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Poverty Is Optional

Basic income is commonly described as an amount of money that’s sufficient to ensure some pre-determined minimum standard of living. I have previously dismissed this characterization as inaccurate. But who am I to insist that the popular definition of basic income is wrong? Why should I not admit that this blog is about something slightly different? The answer has to do with how we determine an appropriate minimum living standard. Does it ever make sense to draw the poverty line anywhere other than at its highest achievable level?

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Life Is Just a Game

Does humanity need to exist? No. If we disappeared, nobody would be around to notice. But since we’re here, why not make the most of it? The first step is to keep ourselves alive and healthy. We feel better when we’re not sick or dying. This might seem self-evident, but there’s a reason why dying feels bad: Without an aversion to death, humanity would not have survived. Things start to get interesting when we move past basic physical health.

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Inequality Is Not the Problem

When people ask me about whether basic income addresses inequality, I tend to punt on the question. I explain to them that basic income solves the problem of how to provide spending money to consumers. I remind them that there are important problems that basic income doesn’t solve. Specifically, basic income does not address inequality. It takes nothing from the rich. It merely gives the poor better access to the economy’s resources.

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There's Only One Way to Pay for a Basic Income

Basic income gives consumers money to spend. The only way to pay for a basic income is by having an economy that gives consumers something to buy with that money. If our economy can’t produce enough goods to match the level of consumer spending, then we end up with inflation. There. I just gave you the answer. You can now skip the rest of this blog post. You’re welcome. For some reason you’re still here.

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Andrew Yang: Almost Not Wrong

As I’ve previously mentioned, basic income proponents fundamentally understand that our economy has the resources to do better for humanity. Andrew Yang understands this. He also understands that the economy exists to serve the people. Yang is a candidate running for United States president in 2020. His campaign slogan is “Humanity First” and he’s running with basic income front and center on his platform. Two weeks ago, I had the privilege of seeing Andrew Yang speak at a town hall meeting campaign event in Henniker, New Hampshire.

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The Wrong Thing to Tax Is Money

I explained last month that tax revenue is meaningless. But that doesn’t mean that taxes are all together useless. Taxation can have important positive (or negative) effects on the economy. It all depends on what we tax and how we tax it. And, as it turns out, money is always the wrong thing to tax. This must sound strange. Taxation is, after all, the taking of money. When I say we shouldn’t tax money, I specifically mean that the amount of money taxed should not depend on the amount of money or other financial assets that someone owns.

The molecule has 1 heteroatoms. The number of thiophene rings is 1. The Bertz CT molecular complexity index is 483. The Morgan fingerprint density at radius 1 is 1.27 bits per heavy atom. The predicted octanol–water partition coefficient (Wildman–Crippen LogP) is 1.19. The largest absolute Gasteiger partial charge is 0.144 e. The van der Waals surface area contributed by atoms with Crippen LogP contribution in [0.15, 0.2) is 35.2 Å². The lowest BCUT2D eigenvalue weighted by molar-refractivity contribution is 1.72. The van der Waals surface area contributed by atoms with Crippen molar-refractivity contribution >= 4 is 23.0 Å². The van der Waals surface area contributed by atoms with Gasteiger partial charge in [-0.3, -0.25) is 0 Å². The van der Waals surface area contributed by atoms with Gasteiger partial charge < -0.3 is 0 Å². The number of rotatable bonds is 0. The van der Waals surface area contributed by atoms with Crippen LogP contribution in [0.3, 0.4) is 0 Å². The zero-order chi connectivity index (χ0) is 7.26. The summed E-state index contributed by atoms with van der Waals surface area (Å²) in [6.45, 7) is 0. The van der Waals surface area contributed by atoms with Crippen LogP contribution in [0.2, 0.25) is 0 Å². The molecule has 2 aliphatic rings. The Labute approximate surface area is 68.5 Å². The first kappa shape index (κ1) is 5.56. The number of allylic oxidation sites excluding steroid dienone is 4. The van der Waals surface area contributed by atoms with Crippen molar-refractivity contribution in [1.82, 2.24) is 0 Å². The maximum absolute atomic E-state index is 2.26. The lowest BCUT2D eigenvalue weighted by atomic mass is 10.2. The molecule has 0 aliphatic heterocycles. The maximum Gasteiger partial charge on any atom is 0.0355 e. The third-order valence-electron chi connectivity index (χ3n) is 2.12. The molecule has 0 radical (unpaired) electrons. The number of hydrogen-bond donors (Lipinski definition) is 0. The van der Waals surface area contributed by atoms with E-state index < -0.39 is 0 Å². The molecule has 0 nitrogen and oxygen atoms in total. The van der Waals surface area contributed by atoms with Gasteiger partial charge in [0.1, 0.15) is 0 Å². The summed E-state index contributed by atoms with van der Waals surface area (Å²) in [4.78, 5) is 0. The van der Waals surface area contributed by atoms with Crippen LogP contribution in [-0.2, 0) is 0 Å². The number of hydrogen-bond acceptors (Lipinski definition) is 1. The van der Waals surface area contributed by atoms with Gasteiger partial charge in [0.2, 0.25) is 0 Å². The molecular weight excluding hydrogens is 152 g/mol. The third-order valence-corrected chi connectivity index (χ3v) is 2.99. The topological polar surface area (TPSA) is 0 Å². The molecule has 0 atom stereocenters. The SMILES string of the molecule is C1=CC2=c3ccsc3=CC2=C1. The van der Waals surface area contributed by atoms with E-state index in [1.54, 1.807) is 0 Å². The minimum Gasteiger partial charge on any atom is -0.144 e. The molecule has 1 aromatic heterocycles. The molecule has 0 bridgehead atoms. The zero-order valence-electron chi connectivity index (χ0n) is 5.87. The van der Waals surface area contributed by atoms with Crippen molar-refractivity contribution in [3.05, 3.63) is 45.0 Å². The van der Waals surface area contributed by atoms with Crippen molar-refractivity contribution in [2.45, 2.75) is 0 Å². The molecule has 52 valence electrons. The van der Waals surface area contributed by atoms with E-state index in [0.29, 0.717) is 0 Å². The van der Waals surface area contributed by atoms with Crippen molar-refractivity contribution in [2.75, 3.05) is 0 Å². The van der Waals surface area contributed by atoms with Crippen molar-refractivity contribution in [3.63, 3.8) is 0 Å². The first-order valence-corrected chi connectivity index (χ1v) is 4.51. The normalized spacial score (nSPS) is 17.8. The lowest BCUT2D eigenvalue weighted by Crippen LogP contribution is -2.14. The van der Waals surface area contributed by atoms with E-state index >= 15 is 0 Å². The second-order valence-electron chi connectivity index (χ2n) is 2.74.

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Justice Is Overrated

Many of us are dismayed by the injustice we see in the world. We want our society to treat people fairly. Our sense of justice feels absolute and right and good. Yet different people hold incompatible views about what’s fair. How can this be? Could it be that justice is indeed objective and that some people happen to be getting it wrong? Do some people lie about what they think is fair when it’s in their interest to do so?

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Why Basic Income Makes No Sense

After having read my last post, a friend mentioned that basic income’s purpose had never before been clearly articulated to him. This is hardly surprising. People are confused about basic income. They’re confused about what it is and what it’s for. It bears repeating that basic income is a regular income unconditionally paid to every person. Basic income solves the problem of how to get spending money to consumers. It’s pretty straightforward.

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Basic Income Clichés

Basic income is simple. It’s a regular income unconditionally paid to every individual. It solves the problem of how to get spending money to consumers. That’s all it is and all it does. Among the many things that basic income is not, it is not defined to be an amount of money that’s sufficient to meet people’s basic needs. It could be less. It could be more. The income is basic.

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We Are All Disabled

My first post mentioned that the most remarkable thing about basic income is that it’s actually possible for us to hand out money to people. Interestingly, what makes basic income possible is also what makes it possible for us to pay out other cash benefits. Namely, the economy has sufficient resources to produce what people will buy with the money. In March of 2013, This American Life aired an episode about the increasing number of Americans receiving federal disability benefits instead of working.

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